Thief Steals Security Guard’s Golf Cart, Has No Idea an AirTag Tracks His Every Move

Say what you want about the AirTag, but the device would have been a perfect tracker if it weren’t for its ugly side (the one that allows people with nefarious plans to use it for horrible purposes).

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Photo: Bogdan Popa/autoevolution/Rialto Police

The latest case when the AirTag saved the day happened in Rialto, California, where Apple’s tracker provided the police officers with essential location information for a stolen golf cart.

The Rialto Police Department recently shared the story on Instagram, revealing that the AirTag was planted into the golf cart and was used by the police officers to determine its location.

It all started when a security guard at the Rialto Marketplace Shopping Mall parked the golf cart before ending their shift. When his colleague started their shift, they couldn’t find the golf cart. After watching footage from the surveillance cameras, the security guards spotted a male driving the golf cart away from the shopping center.

They alerted the local police, with the officers responding to the case obtaining information from the AirTag planted inside the vehicle. The golf cart was tracked down in the area of N. Meridian Avenue and W. San Bernardino Avenue in the City of Colton. They rushed to the provided location and started the search for the vehicle.

They eventually found the golf cart and the suspect, using the video surveillance recordings to check if they had a match. The 44-year-old suspect was taken into custody and is now facing several charges, including vehicle theft.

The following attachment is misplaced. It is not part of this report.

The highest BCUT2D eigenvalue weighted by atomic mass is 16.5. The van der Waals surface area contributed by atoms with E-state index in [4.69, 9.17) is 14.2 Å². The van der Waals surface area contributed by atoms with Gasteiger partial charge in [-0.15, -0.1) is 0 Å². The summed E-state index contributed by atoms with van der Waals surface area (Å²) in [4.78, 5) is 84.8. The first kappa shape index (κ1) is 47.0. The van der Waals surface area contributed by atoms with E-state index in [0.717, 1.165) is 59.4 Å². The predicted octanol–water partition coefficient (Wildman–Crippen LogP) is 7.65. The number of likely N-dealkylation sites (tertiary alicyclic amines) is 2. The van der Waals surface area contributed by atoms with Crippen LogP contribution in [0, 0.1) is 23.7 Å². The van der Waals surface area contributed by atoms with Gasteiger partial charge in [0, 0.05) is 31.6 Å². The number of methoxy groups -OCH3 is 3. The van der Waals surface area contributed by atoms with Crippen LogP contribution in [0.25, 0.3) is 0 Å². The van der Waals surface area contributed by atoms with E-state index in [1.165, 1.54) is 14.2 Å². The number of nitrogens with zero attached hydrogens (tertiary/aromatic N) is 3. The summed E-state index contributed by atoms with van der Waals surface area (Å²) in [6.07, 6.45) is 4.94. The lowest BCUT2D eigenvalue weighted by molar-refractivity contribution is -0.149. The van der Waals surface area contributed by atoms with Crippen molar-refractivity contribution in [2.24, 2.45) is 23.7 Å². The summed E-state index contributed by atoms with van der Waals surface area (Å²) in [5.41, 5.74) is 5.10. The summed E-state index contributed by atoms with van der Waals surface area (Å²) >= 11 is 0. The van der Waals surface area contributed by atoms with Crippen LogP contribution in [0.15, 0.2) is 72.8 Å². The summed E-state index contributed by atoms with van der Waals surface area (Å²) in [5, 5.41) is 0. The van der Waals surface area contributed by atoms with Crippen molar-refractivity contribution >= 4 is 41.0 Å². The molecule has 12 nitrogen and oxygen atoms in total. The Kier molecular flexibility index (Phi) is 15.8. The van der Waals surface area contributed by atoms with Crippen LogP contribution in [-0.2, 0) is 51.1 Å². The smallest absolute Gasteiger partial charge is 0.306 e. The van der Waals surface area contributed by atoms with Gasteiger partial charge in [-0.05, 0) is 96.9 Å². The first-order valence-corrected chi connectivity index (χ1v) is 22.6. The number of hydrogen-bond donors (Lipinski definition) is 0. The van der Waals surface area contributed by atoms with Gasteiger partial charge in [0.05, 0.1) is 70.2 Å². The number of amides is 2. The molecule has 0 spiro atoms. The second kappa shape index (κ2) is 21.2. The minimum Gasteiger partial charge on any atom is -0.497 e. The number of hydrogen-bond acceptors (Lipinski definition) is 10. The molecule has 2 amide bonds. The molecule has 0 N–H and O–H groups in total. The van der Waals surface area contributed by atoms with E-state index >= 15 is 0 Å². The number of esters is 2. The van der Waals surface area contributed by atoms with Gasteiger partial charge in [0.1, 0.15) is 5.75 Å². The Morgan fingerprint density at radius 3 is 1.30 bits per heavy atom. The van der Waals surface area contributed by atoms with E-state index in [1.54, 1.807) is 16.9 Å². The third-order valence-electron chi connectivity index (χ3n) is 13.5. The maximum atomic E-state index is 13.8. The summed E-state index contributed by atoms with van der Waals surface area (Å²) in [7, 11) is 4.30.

Apple’s AirTag uses a pill-shaped form factor, communicating with the master iPhone using the Find My network. The AirTag doesn’t sport built-in Internet connectivity but connects to nearby iPhones to stream its location. As a result, the only way to find an AirTag is with an iPhone in proximity; otherwise, the device will wait for a connection to an Apple smartphone before it can reveal its location in the Find My app.

Thanks to the replaceable CR2032 battery, the AirTag benefits from a six-month per unit autonomy. It means the device can remain planted in a hidden place and share its location for half a year without a recharge.

Apple is already working on the second-generation AirTag, but the launch won’t take place sooner than 2025. People with knowledge of the matter said the AirTag 2 could offer improved battery life and better precision. However, the iPhone maker allegedly wants to clear out the AirTag inventory before taking the wraps off the new model. The first generation still sells well, and Apple doesn’t consider the launch of the second generation a priority, especially as the features integrated into the first model serve their purpose without a pressing need for updates.

Apple has never commented on rumors regarding the AirTag 2.

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